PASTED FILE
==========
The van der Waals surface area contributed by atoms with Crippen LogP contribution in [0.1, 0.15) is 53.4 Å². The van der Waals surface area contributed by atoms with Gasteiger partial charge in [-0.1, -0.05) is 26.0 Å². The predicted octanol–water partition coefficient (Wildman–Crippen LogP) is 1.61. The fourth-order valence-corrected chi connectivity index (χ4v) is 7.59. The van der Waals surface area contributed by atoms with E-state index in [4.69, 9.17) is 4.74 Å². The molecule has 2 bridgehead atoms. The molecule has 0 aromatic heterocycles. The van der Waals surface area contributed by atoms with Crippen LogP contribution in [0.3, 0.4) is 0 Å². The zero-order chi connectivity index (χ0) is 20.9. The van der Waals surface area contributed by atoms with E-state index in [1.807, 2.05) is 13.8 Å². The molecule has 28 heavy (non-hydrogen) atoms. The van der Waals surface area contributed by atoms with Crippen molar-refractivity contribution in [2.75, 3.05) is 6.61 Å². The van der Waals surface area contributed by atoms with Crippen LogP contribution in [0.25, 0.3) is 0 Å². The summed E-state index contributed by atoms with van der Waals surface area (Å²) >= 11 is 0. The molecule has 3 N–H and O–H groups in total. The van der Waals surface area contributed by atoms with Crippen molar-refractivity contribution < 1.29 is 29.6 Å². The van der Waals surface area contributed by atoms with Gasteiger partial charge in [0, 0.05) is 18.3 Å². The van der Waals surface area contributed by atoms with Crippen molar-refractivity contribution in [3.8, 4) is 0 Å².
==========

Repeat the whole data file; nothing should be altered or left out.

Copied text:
The van der Waals surface area contributed by atoms with Crippen LogP contribution in [0.1, 0.15) is 53.4 Å². The van der Waals surface area contributed by atoms with Gasteiger partial charge in [-0.1, -0.05) is 26.0 Å². The predicted octanol–water partition coefficient (Wildman–Crippen LogP) is 1.61. The fourth-order valence-corrected chi connectivity index (χ4v) is 7.59. The van der Waals surface area contributed by atoms with E-state index in [4.69, 9.17) is 4.74 Å². The molecule has 2 bridgehead atoms. The molecule has 0 aromatic heterocycles. The van der Waals surface area contributed by atoms with Crippen LogP contribution in [0.3, 0.4) is 0 Å². The zero-order chi connectivity index (χ0) is 20.9. The van der Waals surface area contributed by atoms with E-state index in [1.807, 2.05) is 13.8 Å². The molecule has 28 heavy (non-hydrogen) atoms. The van der Waals surface area contributed by atoms with Crippen molar-refractivity contribution in [2.75, 3.05) is 6.61 Å². The van der Waals surface area contributed by atoms with Crippen LogP contribution in [0.25, 0.3) is 0 Å². The summed E-state index contributed by atoms with van der Waals surface area (Å²) >= 11 is 0. The molecule has 3 N–H and O–H groups in total. The van der Waals surface area contributed by atoms with Crippen molar-refractivity contribution < 1.29 is 29.6 Å². The van der Waals surface area contributed by atoms with Gasteiger partial charge in [0, 0.05) is 18.3 Å². The van der Waals surface area contributed by atoms with Crippen molar-refractivity contribution in [3.8, 4) is 0 Å².